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The evolution of artificial intelligence

Gavin Payne

Over the course of the next few months, I’m going to be presenting at a number of data related community meetups about “The Evolution of Artificial Intelligence”.

The tech community has changed a lot over the last five years, so as a speaker it’s refreshing to be invited to events where the breadth of their content is as appealing to audiences as much as the depth of content.  In fact, as the world of data evolves breadth has often become more important to audiences than depth.  For me, breadth often means bringing new content to an audience.  An occasion where everyone learns something, everyone gets to form an opinion and perhaps most importantly, everyone feels it was valuable to sit through.  That’s not to say there isn’t a place for depth, where audiences turn up experienced and educated – and still want to learn more.  But for me right now, sharing why I feel a potentially new topic is relevant to people is as inspiring as it is to see someone deepen their knowledge.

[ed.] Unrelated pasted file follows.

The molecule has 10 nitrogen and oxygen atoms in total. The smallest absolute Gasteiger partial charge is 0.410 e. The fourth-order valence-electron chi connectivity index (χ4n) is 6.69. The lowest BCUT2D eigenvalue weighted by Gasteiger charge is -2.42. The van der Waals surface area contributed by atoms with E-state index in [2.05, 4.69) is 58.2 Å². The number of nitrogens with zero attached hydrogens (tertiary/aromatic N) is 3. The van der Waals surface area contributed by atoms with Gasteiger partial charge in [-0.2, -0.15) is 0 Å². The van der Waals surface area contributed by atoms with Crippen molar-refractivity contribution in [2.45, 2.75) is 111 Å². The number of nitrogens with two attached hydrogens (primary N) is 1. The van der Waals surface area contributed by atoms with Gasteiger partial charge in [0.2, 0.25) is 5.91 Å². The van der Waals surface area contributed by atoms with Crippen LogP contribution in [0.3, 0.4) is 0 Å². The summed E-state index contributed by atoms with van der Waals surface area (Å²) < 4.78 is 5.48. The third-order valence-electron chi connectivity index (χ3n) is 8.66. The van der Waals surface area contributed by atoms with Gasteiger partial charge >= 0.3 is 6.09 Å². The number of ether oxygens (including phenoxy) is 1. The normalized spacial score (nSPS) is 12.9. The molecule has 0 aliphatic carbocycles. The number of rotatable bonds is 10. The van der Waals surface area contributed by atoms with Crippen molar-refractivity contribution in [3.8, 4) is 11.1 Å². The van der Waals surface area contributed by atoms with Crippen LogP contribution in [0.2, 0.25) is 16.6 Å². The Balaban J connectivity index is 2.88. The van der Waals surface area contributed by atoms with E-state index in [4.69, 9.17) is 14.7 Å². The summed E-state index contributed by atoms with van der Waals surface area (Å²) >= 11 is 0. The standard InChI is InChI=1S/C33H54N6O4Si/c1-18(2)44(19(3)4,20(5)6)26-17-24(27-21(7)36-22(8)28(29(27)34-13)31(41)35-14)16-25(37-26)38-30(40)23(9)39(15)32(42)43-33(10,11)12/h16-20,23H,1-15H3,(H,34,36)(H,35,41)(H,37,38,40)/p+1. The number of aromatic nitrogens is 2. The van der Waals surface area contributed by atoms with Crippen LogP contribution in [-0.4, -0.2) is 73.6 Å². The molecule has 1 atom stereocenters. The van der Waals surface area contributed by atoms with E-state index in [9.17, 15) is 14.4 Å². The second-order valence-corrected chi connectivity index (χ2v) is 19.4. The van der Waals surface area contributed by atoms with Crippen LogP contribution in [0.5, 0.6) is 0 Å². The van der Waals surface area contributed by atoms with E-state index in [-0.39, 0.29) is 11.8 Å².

What I’ll be presenting about

This spring and summer, I’ll be presenting a topic that interests me as much as I hope it interests my audiences – the evolution of artificial intelligence.  I’ll be aiming to answer questions like “what actually is artificial intelligence?” and explaining how the idea has been around for centuries yet it was only Alan Turing in the 1940s who started to make it a theoretical reality.  Work happened in the 50s, 60s and 70s to accelerate the practical implementation of AI but it didn’t change the world.  It’s now only in the late 2010s, when we have large amounts of training data and powerful GPU based machines, that it’s become a valuable tool available to the masses.  My session ends by considering how business analytics, and therefore business decision making, is likely to change as a result of machines making the difficult decisions – as well as making our lives easier with the advent of other technologies such visual search (“I’d like a pair of shoes that look like those in this photo”), speech-to-text and real-time translation.


Session calendar

I’m currently scheduled to present at the moment events in addition to my session at the SQL Saturday event in Dublin:

April 19th Cardiff – Microsoft Stack Meetup
May 9th Manchester – Data and BI Meetup
July 27th Derby – Dot Net Meetup
August 10th Birmingham Data Platform Meetup
August 21st Nottingham Dot Net Notts Meetup

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